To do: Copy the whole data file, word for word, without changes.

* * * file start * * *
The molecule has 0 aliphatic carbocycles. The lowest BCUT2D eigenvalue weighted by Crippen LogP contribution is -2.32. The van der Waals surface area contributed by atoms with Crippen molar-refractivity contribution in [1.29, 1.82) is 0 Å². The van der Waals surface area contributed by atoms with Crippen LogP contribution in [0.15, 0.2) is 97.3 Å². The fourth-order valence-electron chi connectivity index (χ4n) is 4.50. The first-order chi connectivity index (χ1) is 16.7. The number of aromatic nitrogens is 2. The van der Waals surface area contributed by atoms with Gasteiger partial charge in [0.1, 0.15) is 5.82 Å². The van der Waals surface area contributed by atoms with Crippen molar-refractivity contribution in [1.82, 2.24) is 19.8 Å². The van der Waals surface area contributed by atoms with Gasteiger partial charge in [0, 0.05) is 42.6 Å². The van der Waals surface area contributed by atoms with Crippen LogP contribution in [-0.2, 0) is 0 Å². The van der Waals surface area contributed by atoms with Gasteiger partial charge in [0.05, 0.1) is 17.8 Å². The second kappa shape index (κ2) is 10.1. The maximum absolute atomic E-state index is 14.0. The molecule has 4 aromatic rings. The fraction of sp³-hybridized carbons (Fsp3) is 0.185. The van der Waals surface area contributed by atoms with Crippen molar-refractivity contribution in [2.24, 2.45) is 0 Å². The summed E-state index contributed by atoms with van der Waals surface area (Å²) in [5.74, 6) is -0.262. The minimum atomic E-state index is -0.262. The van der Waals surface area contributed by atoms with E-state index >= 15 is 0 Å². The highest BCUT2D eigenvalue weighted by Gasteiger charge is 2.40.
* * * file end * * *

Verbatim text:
The molecule has 0 aliphatic carbocycles. The lowest BCUT2D eigenvalue weighted by Crippen LogP contribution is -2.32. The van der Waals surface area contributed by atoms with Crippen molar-refractivity contribution in [1.29, 1.82) is 0 Å². The van der Waals surface area contributed by atoms with Crippen LogP contribution in [0.15, 0.2) is 97.3 Å². The fourth-order valence-electron chi connectivity index (χ4n) is 4.50. The first-order chi connectivity index (χ1) is 16.7. The number of aromatic nitrogens is 2. The van der Waals surface area contributed by atoms with Gasteiger partial charge in [0.1, 0.15) is 5.82 Å². The van der Waals surface area contributed by atoms with Crippen molar-refractivity contribution in [1.82, 2.24) is 19.8 Å². The van der Waals surface area contributed by atoms with Gasteiger partial charge in [0, 0.05) is 42.6 Å². The van der Waals surface area contributed by atoms with Crippen LogP contribution in [-0.2, 0) is 0 Å². The van der Waals surface area contributed by atoms with Gasteiger partial charge in [0.05, 0.1) is 17.8 Å². The second kappa shape index (κ2) is 10.1. The maximum absolute atomic E-state index is 14.0. The molecule has 4 aromatic rings. The fraction of sp³-hybridized carbons (Fsp3) is 0.185. The van der Waals surface area contributed by atoms with Crippen molar-refractivity contribution in [2.24, 2.45) is 0 Å². The summed E-state index contributed by atoms with van der Waals surface area (Å²) in [5.74, 6) is -0.262. The minimum atomic E-state index is -0.262. The van der Waals surface area contributed by atoms with E-state index >= 15 is 0 Å². The highest BCUT2D eigenvalue weighted by Gasteiger charge is 2.40.